• Regular backups and disaster recovery plans are crucial for data restoration in case of an attack.

  • Educate staff about the dangers of opening suspicious email attachments

Erebus Ransomware

Initially targeting Windows, Erebus was repurposed for Linux servers, becoming notorious after a 2017 attack on a South Korean web hosting company. It affected over 3,400 client websites, leading to a significant ransom payment. Erebus scans for over 400 file types, including databases and documents, for encryption using RSA-2048, AES, and RC4 cryptosystems​.

Image source: 
Erebus Ransomware Ransom Note

Attack Pattern

  • Erebus scans a network for over 400 types of files, including databases, archives, and documents.

  • Utilizes a combination of RSA-2048, AES, and RC4 cryptosystems for encryption.

  • Known for high-profile attacks, like the one on a South Korean web hosting company.

Actionable Solutions

  • Regularly update and backup all critical files and databases.

  • Employ intrusion detection systems (IDS) and intrusion prevention systems (IPS) to monitor and block suspicious activities.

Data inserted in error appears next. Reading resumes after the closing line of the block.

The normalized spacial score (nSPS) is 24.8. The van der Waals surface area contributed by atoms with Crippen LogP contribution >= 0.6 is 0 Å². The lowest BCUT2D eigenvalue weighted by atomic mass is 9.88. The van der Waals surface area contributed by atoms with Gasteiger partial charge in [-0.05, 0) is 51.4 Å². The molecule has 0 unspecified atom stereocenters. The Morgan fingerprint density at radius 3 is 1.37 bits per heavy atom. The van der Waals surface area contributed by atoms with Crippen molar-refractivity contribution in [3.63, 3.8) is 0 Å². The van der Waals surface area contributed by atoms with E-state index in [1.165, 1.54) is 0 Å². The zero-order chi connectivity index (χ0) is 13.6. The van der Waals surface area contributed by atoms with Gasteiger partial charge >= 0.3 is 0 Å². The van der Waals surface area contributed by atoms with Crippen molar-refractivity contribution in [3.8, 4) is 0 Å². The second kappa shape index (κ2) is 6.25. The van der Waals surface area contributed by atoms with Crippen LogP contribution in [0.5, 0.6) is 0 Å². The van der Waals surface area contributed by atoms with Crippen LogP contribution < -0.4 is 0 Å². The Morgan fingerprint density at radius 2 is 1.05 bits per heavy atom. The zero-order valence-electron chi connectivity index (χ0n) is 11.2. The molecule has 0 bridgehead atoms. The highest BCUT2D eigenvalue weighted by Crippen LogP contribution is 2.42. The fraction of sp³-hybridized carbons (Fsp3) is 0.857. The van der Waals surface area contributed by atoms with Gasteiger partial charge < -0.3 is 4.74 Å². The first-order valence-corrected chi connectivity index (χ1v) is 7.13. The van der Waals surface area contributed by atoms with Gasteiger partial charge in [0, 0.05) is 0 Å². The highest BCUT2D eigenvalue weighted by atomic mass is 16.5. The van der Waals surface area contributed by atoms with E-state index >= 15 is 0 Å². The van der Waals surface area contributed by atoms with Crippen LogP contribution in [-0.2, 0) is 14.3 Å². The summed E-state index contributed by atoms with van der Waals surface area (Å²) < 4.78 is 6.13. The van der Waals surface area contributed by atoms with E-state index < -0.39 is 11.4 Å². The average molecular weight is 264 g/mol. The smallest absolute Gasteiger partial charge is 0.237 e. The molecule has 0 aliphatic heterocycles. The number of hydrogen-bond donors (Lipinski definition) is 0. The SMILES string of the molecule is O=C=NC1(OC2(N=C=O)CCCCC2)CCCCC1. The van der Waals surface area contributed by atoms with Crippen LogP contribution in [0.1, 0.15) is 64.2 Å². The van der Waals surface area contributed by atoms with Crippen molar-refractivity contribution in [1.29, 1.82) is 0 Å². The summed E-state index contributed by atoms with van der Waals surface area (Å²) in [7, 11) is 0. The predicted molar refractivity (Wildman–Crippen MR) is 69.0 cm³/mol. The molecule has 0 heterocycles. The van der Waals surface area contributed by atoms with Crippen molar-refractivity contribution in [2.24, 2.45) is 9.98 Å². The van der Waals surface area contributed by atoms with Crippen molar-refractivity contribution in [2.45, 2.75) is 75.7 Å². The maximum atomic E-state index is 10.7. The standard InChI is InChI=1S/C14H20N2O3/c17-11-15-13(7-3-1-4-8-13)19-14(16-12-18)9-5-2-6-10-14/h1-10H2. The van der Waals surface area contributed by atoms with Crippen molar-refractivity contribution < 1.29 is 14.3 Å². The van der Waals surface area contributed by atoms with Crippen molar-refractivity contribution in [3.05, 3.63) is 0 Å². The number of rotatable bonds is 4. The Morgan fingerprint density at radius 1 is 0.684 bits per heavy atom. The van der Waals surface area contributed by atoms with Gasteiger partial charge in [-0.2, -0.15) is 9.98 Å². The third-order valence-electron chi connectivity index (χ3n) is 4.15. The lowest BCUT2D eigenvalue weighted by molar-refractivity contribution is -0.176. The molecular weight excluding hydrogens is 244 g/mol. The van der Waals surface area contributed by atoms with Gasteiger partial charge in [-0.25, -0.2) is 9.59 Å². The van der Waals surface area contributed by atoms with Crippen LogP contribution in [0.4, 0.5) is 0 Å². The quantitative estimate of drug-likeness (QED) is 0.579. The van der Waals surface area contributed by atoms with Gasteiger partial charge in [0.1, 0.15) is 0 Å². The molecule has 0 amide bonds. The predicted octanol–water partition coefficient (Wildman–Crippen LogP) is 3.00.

• Segregate networks and use firewalls to limit lateral movement within the network.

  • Train employees to recognize phishing and spear-phishing attempts

QNAPCrypt Ransomware

Appearing in July 2019, QNAPCrypt targets network-attached storage (NAS) Linux devices. It spreads through spam email campaigns, unofficial software activation tools, and fake software updates. This ransomware relies on flawed authentication practices and reaches out to a C2 server for an RSA public key to start file encryption​.

Image source: 

Checks if the instance is already running by reaching out to a C2 IP. If it is, exit process.

Attack Pattern

  • Targets network-attached storage (NAS) Linux devices.

  • Spreads via spam email campaigns, unofficial software activation tools, and fake software updates.

  • Exploits flawed authentication practices and uses a C2 server for key retrieval.

Actionable Solutions

  • Implement strong authentication mechanisms and regularly change default credentials.

  • Educate users about the risks of downloading and using unofficial software or clicking on email links/attachments from unknown sources.

  • Keep NAS devices updated and monitor them for unusual activities.

  • Use email filtering and anti-spam solutions to reduce the risk of phishing attacks

KillDisk Ransomware